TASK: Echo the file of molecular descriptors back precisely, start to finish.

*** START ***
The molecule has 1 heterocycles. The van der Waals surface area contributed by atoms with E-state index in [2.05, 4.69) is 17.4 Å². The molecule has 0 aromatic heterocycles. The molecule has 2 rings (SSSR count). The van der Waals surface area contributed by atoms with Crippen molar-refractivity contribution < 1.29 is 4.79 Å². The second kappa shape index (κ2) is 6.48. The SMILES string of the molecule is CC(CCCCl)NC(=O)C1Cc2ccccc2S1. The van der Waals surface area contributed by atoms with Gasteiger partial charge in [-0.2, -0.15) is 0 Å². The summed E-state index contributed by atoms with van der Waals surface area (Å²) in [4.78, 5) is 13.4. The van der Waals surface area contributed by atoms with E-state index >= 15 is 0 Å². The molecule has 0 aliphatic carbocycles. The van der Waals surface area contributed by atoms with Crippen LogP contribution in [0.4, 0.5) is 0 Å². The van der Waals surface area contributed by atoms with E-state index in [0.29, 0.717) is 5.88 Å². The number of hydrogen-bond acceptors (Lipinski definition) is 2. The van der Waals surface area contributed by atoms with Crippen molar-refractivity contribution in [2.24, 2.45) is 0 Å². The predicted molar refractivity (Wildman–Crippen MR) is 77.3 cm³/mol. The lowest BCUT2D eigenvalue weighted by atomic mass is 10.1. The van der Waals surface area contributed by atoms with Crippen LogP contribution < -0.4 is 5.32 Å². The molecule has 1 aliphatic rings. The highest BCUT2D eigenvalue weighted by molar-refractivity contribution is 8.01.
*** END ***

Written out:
The molecule has 1 heterocycles. The van der Waals surface area contributed by atoms with E-state index in [2.05, 4.69) is 17.4 Å². The molecule has 0 aromatic heterocycles. The molecule has 2 rings (SSSR count). The van der Waals surface area contributed by atoms with Crippen molar-refractivity contribution < 1.29 is 4.79 Å². The second kappa shape index (κ2) is 6.48. The SMILES string of the molecule is CC(CCCCl)NC(=O)C1Cc2ccccc2S1. The van der Waals surface area contributed by atoms with Gasteiger partial charge in [-0.2, -0.15) is 0 Å². The summed E-state index contributed by atoms with van der Waals surface area (Å²) in [4.78, 5) is 13.4. The van der Waals surface area contributed by atoms with E-state index >= 15 is 0 Å². The molecule has 0 aliphatic carbocycles. The van der Waals surface area contributed by atoms with Crippen LogP contribution in [0.4, 0.5) is 0 Å². The van der Waals surface area contributed by atoms with E-state index in [0.29, 0.717) is 5.88 Å². The number of hydrogen-bond acceptors (Lipinski definition) is 2. The van der Waals surface area contributed by atoms with Crippen molar-refractivity contribution in [2.24, 2.45) is 0 Å². The predicted molar refractivity (Wildman–Crippen MR) is 77.3 cm³/mol. The lowest BCUT2D eigenvalue weighted by atomic mass is 10.1. The van der Waals surface area contributed by atoms with Crippen LogP contribution < -0.4 is 5.32 Å². The molecule has 1 aliphatic rings. The highest BCUT2D eigenvalue weighted by molar-refractivity contribution is 8.01.